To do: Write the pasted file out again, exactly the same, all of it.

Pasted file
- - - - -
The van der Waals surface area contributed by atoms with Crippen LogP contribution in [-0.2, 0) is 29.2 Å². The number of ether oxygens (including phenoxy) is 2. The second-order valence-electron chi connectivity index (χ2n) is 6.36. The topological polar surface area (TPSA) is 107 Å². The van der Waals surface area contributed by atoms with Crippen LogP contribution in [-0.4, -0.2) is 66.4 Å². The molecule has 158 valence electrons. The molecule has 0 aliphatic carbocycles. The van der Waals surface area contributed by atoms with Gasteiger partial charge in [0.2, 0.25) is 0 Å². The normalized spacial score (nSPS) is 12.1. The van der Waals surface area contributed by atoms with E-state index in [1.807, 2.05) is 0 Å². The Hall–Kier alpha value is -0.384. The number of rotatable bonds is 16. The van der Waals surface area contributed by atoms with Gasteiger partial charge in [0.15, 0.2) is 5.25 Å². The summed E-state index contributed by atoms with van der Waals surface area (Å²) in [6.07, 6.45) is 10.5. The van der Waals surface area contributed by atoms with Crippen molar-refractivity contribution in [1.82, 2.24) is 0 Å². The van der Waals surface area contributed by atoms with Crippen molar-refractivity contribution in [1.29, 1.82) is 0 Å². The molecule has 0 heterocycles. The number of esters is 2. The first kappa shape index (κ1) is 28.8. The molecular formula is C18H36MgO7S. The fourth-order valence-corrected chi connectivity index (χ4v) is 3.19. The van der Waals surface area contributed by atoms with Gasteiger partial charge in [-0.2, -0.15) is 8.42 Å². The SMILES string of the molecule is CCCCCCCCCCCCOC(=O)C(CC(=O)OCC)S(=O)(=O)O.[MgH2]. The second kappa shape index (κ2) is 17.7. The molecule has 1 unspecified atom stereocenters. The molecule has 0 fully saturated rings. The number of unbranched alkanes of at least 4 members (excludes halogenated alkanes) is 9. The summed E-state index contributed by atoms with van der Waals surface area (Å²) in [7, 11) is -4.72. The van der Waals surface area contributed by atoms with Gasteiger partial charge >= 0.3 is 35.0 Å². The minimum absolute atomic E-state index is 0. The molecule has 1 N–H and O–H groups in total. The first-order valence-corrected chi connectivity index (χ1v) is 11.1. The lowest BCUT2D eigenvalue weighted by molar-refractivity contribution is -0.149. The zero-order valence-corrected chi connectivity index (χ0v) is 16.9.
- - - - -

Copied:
The van der Waals surface area contributed by atoms with Crippen LogP contribution in [-0.2, 0) is 29.2 Å². The number of ether oxygens (including phenoxy) is 2. The second-order valence-electron chi connectivity index (χ2n) is 6.36. The topological polar surface area (TPSA) is 107 Å². The van der Waals surface area contributed by atoms with Crippen LogP contribution in [-0.4, -0.2) is 66.4 Å². The molecule has 158 valence electrons. The molecule has 0 aliphatic carbocycles. The van der Waals surface area contributed by atoms with Gasteiger partial charge in [0.2, 0.25) is 0 Å². The normalized spacial score (nSPS) is 12.1. The van der Waals surface area contributed by atoms with E-state index in [1.807, 2.05) is 0 Å². The Hall–Kier alpha value is -0.384. The number of rotatable bonds is 16. The van der Waals surface area contributed by atoms with Gasteiger partial charge in [0.15, 0.2) is 5.25 Å². The summed E-state index contributed by atoms with van der Waals surface area (Å²) in [6.07, 6.45) is 10.5. The van der Waals surface area contributed by atoms with Crippen molar-refractivity contribution in [1.82, 2.24) is 0 Å². The van der Waals surface area contributed by atoms with Crippen molar-refractivity contribution in [1.29, 1.82) is 0 Å². The molecule has 0 heterocycles. The number of esters is 2. The first kappa shape index (κ1) is 28.8. The molecular formula is C18H36MgO7S. The fourth-order valence-corrected chi connectivity index (χ4v) is 3.19. The van der Waals surface area contributed by atoms with Gasteiger partial charge in [-0.2, -0.15) is 8.42 Å². The SMILES string of the molecule is CCCCCCCCCCCCOC(=O)C(CC(=O)OCC)S(=O)(=O)O.[MgH2]. The second kappa shape index (κ2) is 17.7. The molecule has 1 unspecified atom stereocenters. The molecule has 0 fully saturated rings. The number of unbranched alkanes of at least 4 members (excludes halogenated alkanes) is 9. The summed E-state index contributed by atoms with van der Waals surface area (Å²) in [7, 11) is -4.72. The van der Waals surface area contributed by atoms with Gasteiger partial charge >= 0.3 is 35.0 Å². The minimum absolute atomic E-state index is 0. The molecule has 1 N–H and O–H groups in total. The first-order valence-corrected chi connectivity index (χ1v) is 11.1. The lowest BCUT2D eigenvalue weighted by molar-refractivity contribution is -0.149. The zero-order valence-corrected chi connectivity index (χ0v) is 16.9.